The collision occurred on Monday night at a level crossing in Illinois, 50 miles south of Chicago. Many of those killed and injured were settling into their beds in a sleeper car, near the head of the train that was making the overnight journey from Chicago to New Orleans. The impact sent carriages and engines careening off the tracks. Some carriages were concertinaed to a fraction of their size and one of the engines was split in two.
"All of a sudden, everything just started crashing and catching on fire and people hollering and running. It was awful," said Blanche Jones, one of the passengers. "We were trying to get out. We couldn't find a way out. That was the most devastating thing of all."
Working overnight, emergency crews pulled 14 bodies from the train, called City of New Orleans, made famous by Arlo Guthrie in the folk song of the same name which described the old Illinois Central Line. Officials warned, however, that of the 216 who had been aboard the train, another four were still missing. By morning, "empty" had been spray-painted on those carriages free of passengers.
Amtrak is bedevilled by problems at level crossings. There are about 250,000 of them on its tracks across the country, and not all are equipped with barriers. Of the 245 Amtrak accidents reported in 1997, about half were the result of collisions with motor vehicles.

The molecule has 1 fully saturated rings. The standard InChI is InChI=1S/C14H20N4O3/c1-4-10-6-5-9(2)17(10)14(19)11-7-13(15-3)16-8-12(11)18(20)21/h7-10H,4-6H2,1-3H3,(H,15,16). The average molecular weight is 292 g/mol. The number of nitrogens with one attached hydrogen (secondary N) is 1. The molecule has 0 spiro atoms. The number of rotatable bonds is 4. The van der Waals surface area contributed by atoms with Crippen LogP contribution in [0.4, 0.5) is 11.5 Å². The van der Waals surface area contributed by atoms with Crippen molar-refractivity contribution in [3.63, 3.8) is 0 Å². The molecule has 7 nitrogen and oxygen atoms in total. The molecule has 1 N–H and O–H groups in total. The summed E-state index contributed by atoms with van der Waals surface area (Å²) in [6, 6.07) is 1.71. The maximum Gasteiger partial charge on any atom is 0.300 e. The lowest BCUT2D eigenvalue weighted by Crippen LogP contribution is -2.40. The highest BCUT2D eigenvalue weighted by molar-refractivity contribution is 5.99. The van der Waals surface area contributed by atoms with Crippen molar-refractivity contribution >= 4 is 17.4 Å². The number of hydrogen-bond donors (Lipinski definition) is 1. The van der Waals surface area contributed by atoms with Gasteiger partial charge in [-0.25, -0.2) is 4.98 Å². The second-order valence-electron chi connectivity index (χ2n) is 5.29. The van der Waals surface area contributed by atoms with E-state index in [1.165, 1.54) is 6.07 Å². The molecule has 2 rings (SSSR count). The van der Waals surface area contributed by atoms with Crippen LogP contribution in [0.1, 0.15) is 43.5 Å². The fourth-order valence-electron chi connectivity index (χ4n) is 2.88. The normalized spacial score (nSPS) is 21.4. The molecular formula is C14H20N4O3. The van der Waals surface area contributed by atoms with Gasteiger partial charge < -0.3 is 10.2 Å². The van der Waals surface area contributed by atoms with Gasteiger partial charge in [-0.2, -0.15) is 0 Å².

This crossing did have lights and barriers and officials were trying to determine yesterday whether they were working properly on Monday. The lorry driver survived the crash.
The train, which had 16 carriages in all, mostly double-decker passenger cars, would normally have been travelling at about 80mph along the stretch of track where the accident occurred. If the driver of the train saw the lorry, he still would have needed at least 10,000ft to halt the train.
Rescue workers were hampered during the night by thick smoke from fires in one of the carriages and one of the engines. Officials said 101 passengers and crew were taken to nearby hospitals for treatment. Of those, 11 were listed in critical condition yesterday, and 19 in serious condition.
Only last week, Amtrak unveiled a new high-speed train, modelled on the French TGV, which will begin serving its north-east corridor between Washington and Boston this autumn. The train will travel at speeds of more than 150mph, and Amtrak has been at pains to underline its safety.
Amtrak has struggled for years with low budgets and a patchy safety image. Its worst accident happened in September 1993, when a train plunged into a river in Alabama after a barge struck and destroyed a bridge pier. Forty-seven people died in the accident.Reuse content